★  Ward, John Henry Hobart

John Henry Hobart Ward

Born: June 17, 1823

Birthplace: New York City, New York

Father: James Ward 1790 – 1846

Wife: Isabella Garido 1830 – 1904


Attended Trinity College​

Occupation before War:

1842 – 1847: Served in United States Army, rising to Sergeant Major​
Served in the Siege of Fort Brown, Texas​
1846: Wounded during the Battle of Monterrey, Mexico​
1847: Served in the Siege of Vera Cruz, Mexico​
1851 – 1855: New York State Assistant Commissary General​
1855 – 1859: New York State Commissary General​

Civil War Career:

1861 – 1862: Colonel of 38th New York Infantry Regiment​
1861: Acted as Brigade Commander at Battle of First Bull Run
Ward 1.jpg
1862: Served in the Virginia Peninsula Campaign​
1862: Served in the Second Battle of Bull Run, Virginia​
1862: Served in the Battle of Chantilly, Virginia​
1862 – 1864: Brigadier General of Union Army Volunteers​
1862: Brigade Commander during the Battle of Fredericksburg, Virginia​
1863: Brigade Commander at Battle of Chancellorsville, Virginia​
1863: Assigned to hold the wheatfield at Battle of Gettysburg​
1863: Wounded during 2nd​ Day of Battle of Gettysburg, Pennsylvania​
1864: Wounded on the left side of his head at Battle of Spotsylvania​
1864: Removed from command due to misbehavior & Intoxication​
1864: Arrested by the Union Army on June 12th
1864: Honorably Mustered out of Service on July 18th

Occupation after War:

1864 – 1871: Civil Employee for the City of New York City, New York​
1871 – 1896: Clerk for the Superior Court of New York​

Died: July 24, 1903

Place of Death: Monroe, New York

Cause of Death: Struck by a passing Erie Railroad Train

Age at time of Death: 80 years old

Burial Place: Community Cemetery, Monroe, New York
Last edited by a moderator:
Sep 15, 2018
South Texas
Relieved and arrested during the battle of Spotsylvania for being drunk and running away from the action of the Wilderness. This was without the benefit of a court martial. He was arrested on May 12, 1864 and mustered out on July 18, 1864.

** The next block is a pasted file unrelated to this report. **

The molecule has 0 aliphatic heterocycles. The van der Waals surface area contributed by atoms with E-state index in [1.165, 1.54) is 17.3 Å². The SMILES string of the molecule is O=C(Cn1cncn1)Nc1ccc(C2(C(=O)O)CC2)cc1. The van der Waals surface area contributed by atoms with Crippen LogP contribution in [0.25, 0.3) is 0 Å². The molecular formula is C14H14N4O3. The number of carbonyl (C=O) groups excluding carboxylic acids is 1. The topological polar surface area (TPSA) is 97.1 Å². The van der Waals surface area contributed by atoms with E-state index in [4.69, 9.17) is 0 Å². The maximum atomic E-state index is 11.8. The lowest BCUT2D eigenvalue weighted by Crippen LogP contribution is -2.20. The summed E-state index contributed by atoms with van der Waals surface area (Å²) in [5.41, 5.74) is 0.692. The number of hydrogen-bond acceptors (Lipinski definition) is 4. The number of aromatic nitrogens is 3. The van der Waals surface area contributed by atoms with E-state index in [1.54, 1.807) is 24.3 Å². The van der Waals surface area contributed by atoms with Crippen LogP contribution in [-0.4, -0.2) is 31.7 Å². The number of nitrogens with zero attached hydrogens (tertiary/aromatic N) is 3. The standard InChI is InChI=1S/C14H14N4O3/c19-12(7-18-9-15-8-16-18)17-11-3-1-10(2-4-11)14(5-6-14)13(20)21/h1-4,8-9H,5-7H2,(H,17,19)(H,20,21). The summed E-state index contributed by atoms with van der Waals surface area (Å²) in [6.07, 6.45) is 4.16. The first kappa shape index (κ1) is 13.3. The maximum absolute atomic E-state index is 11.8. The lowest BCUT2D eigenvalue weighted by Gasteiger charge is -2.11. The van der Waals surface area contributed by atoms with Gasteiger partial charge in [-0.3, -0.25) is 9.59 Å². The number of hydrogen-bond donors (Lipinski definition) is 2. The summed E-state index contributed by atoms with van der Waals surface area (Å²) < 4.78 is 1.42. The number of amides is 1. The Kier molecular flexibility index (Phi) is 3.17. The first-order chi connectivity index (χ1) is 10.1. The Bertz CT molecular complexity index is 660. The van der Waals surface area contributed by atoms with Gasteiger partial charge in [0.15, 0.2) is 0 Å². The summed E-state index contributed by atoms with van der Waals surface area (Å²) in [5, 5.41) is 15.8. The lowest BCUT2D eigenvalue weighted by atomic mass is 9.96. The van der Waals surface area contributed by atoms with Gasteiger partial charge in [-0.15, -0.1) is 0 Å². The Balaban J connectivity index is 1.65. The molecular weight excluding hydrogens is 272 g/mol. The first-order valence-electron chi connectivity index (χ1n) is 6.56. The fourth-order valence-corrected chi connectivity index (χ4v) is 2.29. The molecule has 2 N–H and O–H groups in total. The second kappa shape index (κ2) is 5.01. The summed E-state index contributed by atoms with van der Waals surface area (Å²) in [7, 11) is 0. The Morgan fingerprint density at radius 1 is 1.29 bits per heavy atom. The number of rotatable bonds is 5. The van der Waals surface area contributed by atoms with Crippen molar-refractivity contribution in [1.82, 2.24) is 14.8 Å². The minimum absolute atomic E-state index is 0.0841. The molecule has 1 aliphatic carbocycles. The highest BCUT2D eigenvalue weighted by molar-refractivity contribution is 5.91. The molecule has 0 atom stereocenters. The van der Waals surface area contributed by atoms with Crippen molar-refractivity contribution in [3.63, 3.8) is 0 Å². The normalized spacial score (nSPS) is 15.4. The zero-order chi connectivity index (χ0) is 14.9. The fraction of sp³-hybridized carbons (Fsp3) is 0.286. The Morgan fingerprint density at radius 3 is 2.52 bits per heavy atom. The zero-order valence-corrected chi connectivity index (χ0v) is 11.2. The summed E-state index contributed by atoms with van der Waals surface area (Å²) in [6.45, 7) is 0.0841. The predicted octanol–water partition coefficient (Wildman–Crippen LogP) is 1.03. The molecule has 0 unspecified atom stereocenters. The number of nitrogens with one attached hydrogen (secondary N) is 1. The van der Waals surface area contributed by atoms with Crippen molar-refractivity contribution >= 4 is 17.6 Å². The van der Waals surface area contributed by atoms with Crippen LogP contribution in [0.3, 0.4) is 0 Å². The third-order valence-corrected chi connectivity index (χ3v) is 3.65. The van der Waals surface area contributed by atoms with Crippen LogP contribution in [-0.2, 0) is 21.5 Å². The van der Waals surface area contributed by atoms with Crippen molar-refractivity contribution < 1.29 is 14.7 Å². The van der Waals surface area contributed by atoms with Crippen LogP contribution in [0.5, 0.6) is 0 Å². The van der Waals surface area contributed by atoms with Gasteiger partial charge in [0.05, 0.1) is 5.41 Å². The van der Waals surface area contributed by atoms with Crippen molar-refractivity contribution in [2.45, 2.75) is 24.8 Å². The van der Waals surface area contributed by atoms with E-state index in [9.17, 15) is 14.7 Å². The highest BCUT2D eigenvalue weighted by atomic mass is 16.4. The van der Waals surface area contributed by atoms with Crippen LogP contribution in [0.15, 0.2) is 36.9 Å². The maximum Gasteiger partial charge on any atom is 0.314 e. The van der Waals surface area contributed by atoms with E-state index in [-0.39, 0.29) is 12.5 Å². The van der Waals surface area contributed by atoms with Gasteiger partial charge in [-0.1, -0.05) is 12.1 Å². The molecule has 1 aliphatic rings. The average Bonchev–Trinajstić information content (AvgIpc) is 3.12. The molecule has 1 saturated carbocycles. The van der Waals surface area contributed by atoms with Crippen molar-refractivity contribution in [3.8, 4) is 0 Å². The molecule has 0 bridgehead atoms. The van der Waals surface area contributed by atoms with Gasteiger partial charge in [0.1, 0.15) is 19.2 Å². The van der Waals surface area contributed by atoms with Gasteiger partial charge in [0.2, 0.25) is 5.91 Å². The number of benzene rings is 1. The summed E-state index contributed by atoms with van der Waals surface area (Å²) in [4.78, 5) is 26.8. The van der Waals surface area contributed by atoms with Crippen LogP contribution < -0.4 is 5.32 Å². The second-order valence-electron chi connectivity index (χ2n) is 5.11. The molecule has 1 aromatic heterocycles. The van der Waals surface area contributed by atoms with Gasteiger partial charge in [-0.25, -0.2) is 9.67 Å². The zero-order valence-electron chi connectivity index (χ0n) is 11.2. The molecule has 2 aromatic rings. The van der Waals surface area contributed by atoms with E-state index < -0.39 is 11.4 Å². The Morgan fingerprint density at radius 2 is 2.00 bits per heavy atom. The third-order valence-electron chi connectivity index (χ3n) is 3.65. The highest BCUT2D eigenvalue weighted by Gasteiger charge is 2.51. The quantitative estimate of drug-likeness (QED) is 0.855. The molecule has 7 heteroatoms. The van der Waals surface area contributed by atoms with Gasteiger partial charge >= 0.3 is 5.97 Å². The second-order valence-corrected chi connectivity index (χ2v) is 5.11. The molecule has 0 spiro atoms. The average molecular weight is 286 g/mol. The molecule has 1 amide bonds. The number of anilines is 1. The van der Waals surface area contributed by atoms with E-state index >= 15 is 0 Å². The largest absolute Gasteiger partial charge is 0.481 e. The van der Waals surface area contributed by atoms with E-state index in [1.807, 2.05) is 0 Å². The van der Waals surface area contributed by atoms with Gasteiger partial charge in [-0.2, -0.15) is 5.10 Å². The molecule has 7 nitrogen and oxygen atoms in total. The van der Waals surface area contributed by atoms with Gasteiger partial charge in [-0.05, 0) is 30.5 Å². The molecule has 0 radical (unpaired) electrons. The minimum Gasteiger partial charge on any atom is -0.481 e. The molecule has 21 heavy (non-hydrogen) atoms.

Sep 15, 2018
South Texas
Colonel Ward commanded the 38th New York Infantry up till Oct. 10, 1862, when he was promoted to brigadier. Lt. Col. James Strong then took over command just before the Battle of Fredricksburg.

Luke Freet

First Sergeant
Forum Host
Nov 8, 2018
Palm Coast, Florida
1842 – 1847: Served in United States Army, rising to Sergeant MajorServed in the Siege of Fort Brown, Texas1846: Wounded during the Battle of Monterrey, Mexico1847: Served in the Siege of Vera Cruz, Mexico
I remember a while back asking about the file soldiers in the regulars, if any of them rose to rank as generals. I guess this counts in a way.


Aug 18, 2021
Somewhere in the Hudson Valley
He was struck "a glancing blow" by a cylinder on a passing Erie Railroad locomotive. BG Ward was distracted reading a letter and was unable to move out of the way before being struck. If I walk to the corner of the street I live on and look south, I am looking at the site of the incident (about a block away).






Monroe, NY Community Cemetery, Orange County, NY. The funeral was held in NYC but he was buried in the place he where he liked to spend his summers.